Virtualized networking environments have evolved to deliver cost effective and more consistent networking performance to end users. Not until recently however, the terms ‘high availability’, and ‘cost effectiveness’ were seldom mentioned in the same sentence. Skepticism surrounding cloud services used to revolve around the notion that cloud platforms were neither secure nor resilient enough to deliver superior application performance during times of peak traffic.
Thankfully, times have changed as data center companies have devised a solution with AWS Direct Connect offering end users higher availability via private network connections. AWS Direct Connect has the ability to keep bandwidth costs down because it isolates public and private internet environments between specific locations.
Suddenly, private cloud platforms can deliver greater availability than the public internet can offer. What about the reassurance of consistent networking performance?
Cloud resilience of any type is dependent on the hardwired infrastructure from which it is based and what happens when data travels from point A to point B.
In this case, it’s the Data Center – where numerous ISPs (internet service providers) come together to exchange and route traffic based on the behavioral flow of data. ‘Peering’ as it is known, allows separate internet networks to interconnect and exchange traffic to and from a server on demand. ‘Peering’, respective to every ISP, also helps retain value among those who are utilizing the private network more often and without availability problems. Data Center companies provide the secure hosted environment for cloud customers and offer them the following benefits:
Private connectivity to balance bandwidth workloads
Redundant power and disaster recovery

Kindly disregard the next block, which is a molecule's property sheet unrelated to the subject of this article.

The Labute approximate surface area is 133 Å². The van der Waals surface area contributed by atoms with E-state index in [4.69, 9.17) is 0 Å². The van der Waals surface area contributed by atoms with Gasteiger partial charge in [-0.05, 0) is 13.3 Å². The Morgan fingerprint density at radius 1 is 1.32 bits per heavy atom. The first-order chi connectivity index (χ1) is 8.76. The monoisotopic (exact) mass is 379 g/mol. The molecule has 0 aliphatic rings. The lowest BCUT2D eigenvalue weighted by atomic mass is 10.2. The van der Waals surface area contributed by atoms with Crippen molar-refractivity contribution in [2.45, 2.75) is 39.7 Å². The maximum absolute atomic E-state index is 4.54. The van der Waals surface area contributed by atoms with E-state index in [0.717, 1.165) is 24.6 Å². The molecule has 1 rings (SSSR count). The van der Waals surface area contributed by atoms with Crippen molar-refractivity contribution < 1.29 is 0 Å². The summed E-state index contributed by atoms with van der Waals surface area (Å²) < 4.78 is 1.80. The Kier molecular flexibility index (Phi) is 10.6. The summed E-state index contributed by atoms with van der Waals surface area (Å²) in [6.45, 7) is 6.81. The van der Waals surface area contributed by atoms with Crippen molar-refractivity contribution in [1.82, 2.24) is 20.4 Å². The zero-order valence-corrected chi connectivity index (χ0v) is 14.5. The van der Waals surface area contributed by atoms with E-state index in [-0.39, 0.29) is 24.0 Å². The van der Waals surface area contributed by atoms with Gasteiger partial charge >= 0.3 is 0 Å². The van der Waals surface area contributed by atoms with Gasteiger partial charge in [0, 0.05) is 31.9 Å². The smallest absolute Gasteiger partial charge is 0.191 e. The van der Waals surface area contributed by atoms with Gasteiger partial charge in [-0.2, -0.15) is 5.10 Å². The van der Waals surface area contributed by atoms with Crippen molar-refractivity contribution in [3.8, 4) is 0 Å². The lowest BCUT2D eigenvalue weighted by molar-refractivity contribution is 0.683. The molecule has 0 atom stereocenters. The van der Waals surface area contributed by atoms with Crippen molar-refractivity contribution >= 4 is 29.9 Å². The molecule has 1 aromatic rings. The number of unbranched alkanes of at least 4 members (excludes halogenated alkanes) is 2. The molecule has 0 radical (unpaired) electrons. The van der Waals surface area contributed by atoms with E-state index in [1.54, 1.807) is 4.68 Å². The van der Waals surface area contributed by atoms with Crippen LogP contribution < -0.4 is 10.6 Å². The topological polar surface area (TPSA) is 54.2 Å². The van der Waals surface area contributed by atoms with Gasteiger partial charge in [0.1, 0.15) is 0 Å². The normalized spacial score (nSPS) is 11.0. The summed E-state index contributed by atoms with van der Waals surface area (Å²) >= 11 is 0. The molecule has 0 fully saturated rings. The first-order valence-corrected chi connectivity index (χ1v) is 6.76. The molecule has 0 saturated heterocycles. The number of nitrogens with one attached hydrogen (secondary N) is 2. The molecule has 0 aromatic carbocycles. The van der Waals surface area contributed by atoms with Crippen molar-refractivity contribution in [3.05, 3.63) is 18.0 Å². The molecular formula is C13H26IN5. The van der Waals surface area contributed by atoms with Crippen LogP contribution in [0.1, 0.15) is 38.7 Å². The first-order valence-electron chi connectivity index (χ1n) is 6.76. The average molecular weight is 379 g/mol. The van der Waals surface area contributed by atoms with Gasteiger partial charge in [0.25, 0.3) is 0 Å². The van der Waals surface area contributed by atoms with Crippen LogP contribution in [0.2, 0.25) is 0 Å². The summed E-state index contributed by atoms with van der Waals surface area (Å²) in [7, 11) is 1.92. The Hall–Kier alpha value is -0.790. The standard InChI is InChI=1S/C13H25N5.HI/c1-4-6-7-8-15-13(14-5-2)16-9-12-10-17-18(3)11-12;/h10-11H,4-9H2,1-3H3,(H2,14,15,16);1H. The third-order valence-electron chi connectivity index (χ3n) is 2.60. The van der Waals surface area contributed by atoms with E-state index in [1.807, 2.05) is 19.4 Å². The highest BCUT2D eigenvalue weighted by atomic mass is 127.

Scalable cost structure for greater flexibility
Compatibility and Access to AWS services
Availability Vs Uptime
When cloud customers say they are looking for reliability they really mean to say they are looking for high availability, but availability and uptime can sometimes mean two different things. When a cloud provider or data center hosting company says they offer 99.9999% (or more) uptime, what they really mean is the time in which a cloud server is ‘powered on’ and available to system administrators. ‘Uptime’, in this case pertains only to power. In some cases, multitenant datacenter providers may use the term uptime and availability interchangeably to indicate guarantee of its data center infrastructure and interconnection services. Like with Telx, it defines this SLA for interconnection is stated as “The service availability goal is 100% uptime.”
‘Availability’ typically implies a broader connotation that includes both availability of the physical environment (i.e. server power and network within the data center) along with the external network connecting users to the physical infrastructure. What end-users of an application or system care about is if the services are available or not, along with the response time or performance from an end-to-end perspective. So where does this leave us? We obviously know that cloud resilience is bolstered by peered connectivity, scalable bandwidth and a hosted environment resistant to outages, but what good does it do if a company is continually subjected to a public cloud network? They still suffer from availability issues.
With specific private cloud networks, especially among AWS Direct connect users, availability increases and stays consistent, even during peak hours of web traffic. This is because clients are hardwired from their point of presence straight to the data center via a dedicated cross connect. When higher than average availability is desired, public internet connections simply do not deliver because once so many people bombard the network, congestion ensues and that causes latency.
Redundancy will always be of significance within any interconnected environment susceptible to power outages. The redundancy power components of a data center ensure virtualized networks function during an outage allowing server resources to be available to the end user. Uptime is really a given in today’s Tier III market, so availability is all the end user really cares about.
AWS Direct Connect is but one tool an organization can use to attain higher availability. If by paying for a private direct connect, routed through a redundant infrastructure is what it takes to achieve cloud resiliency and higher availability, the investment may end up paying for itself.